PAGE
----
(related to Problem: Changing Places)

There are thirty-six pairs of times when the hands exactly change places between three p.m. and midnight. The number of pairs of times from any hour $(n)$ to midnight is the sum of $12 - (n + 1)$ natural numbers In the case of the puzzle, $n = 3;$ therefore $12 - (3 + 1) = 8$ and $$1 + 2 + 3 + 4 + 5 + 6 + 7 + 8 = 36,$$ the required answer.

The first pair of times is $3$ hr. $21\frac{57}{143}$ min. and $4$ hr. $16\frac{112}{143}$ min., and the last pair is $10$ hr. $59\frac{83}{143}$ min. and $11$ hr. $54\frac{138}{143}$ min. I will not give all the remainder of the thirty-six pairs of times, but supply a formula by which any of the sixty-six pairs that occur from midday to midnight may be at once found: — $$a \text{ hr }\frac{720b + 60a}{143} \text{ min. and }b\text{ hr }\frac{720a + 60b}{143} \text{ min.}$$

For the letter $a$ may be substituted any hour from $0, 1, 2, 3$ up to $10$ (where naught stands for $12$ o'clock midday); and $b$ may represent any hour, later than $a,$ up to $11.$

By the aid of this formula, there is no difficulty in discovering the answer to the second question: $a = 8$ and $b = 11$ will give the pair $8$ hr. $58\frac{106}{143}$ min. and $11$ hr. $44\frac{128}{143}$ min., the latter being the time when the minute hand is nearest of all to the point IX — in fact, it is only $\frac{15}{143}$ of a minute distant.

Readers may find it instructive to make a table of all the sixty-six pairs of times when the hands of a clock change places. An easy way is as follows: Make a column for the first times and a second column for the second times of the pairs. By making $a = 0$ and $b = 1$ in the above expressions, we find the first case, and enter h. $5\frac{5}{143}$ min. at the head of the first column, and $1$ hr. $0\frac{60}{143}$ min. at the head of the second column. Now, by successively adding $5\frac{5}{143}$ min. in the first, and $1$ hr. $0\frac{60}{143}$ min. in the second column, we get all the eleven pairs in which the first time is a certain number of minutes after naught or mid-day. Then there is a "jump" in the times, but you can find the next pair by making $a = 1$ and $b = 2,$ and then by successively adding these two times as before you will get all the ten pairs after $1$ o'clock. Then there is another "jump," and you will be able to get by adding all the nine pairs after $2$ o'clock. And so on to the end. I will leave readers to investigate for themselves the nature and cause of the "jumps." In this way we get under the successive hours, $$11 + 10 + 9 + 8 + 7 + 6 + 5 + 4 + 3 + 2 + 1 = 66$$ pairs of times, which result agrees with the formula in the first paragraph of this article.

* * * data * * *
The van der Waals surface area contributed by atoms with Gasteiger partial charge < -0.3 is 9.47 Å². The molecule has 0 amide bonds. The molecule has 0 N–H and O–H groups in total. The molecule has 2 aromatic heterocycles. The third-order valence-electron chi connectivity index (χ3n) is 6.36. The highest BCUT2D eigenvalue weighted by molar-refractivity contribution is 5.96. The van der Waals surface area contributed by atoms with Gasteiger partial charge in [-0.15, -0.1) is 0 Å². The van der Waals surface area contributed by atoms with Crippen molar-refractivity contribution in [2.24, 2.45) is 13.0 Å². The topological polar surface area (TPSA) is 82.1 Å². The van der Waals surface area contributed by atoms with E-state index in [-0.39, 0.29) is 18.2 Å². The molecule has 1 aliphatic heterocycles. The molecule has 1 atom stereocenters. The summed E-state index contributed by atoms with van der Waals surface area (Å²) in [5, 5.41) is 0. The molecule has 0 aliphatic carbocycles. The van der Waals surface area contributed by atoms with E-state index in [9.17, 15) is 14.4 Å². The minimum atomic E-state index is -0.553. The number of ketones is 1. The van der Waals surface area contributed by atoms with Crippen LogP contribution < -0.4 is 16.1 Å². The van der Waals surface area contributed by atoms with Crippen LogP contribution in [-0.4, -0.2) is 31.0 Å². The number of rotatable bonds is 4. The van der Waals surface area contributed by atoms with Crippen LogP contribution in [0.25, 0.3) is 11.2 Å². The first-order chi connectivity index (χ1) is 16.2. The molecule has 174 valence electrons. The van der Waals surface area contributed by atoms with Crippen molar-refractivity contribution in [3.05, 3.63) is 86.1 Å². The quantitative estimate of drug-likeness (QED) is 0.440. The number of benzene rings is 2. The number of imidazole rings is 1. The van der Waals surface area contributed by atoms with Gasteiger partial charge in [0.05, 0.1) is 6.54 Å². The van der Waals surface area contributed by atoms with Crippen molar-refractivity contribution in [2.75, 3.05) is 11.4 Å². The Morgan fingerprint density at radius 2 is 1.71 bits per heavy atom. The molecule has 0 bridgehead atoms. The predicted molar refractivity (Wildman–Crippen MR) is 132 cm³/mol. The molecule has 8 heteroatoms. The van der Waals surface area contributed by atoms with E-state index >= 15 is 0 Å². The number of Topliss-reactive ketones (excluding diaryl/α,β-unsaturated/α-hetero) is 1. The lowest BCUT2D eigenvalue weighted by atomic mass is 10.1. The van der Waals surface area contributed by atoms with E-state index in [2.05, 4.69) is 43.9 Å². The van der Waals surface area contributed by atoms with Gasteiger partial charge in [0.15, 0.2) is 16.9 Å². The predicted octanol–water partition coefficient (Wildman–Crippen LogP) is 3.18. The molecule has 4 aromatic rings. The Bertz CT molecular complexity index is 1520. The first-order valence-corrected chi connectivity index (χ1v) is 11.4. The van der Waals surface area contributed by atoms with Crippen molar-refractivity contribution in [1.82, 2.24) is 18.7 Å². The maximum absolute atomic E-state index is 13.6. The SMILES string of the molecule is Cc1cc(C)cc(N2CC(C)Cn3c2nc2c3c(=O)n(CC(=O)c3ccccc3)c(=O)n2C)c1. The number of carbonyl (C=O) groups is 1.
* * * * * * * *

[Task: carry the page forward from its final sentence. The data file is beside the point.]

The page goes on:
Some time ago the principal of a Civil Service Training College, who conducts a "Civil Service Column" in one of the periodicals, had the query addressed to him, "How soon after XII o'clock will a clock with both hands of the same length be ambiguous?" His first answer was, "Some time past one o'clock," but he varied the answer from issue to issue. At length, some of his readers convinced him that the answer is, "At $5\frac{5}{143}$ min. past XII;" and this he finally gave as correct, together with the reason for it that at that time the time indicated is the same whichever hand you may assume as hour hand!

Thank you to the contributors under CC BY-SA 4.0!



Project Gutenberg

  1. Dudeney, H. E.: "Amusements in Mathematics", The Authors' Club, 1917

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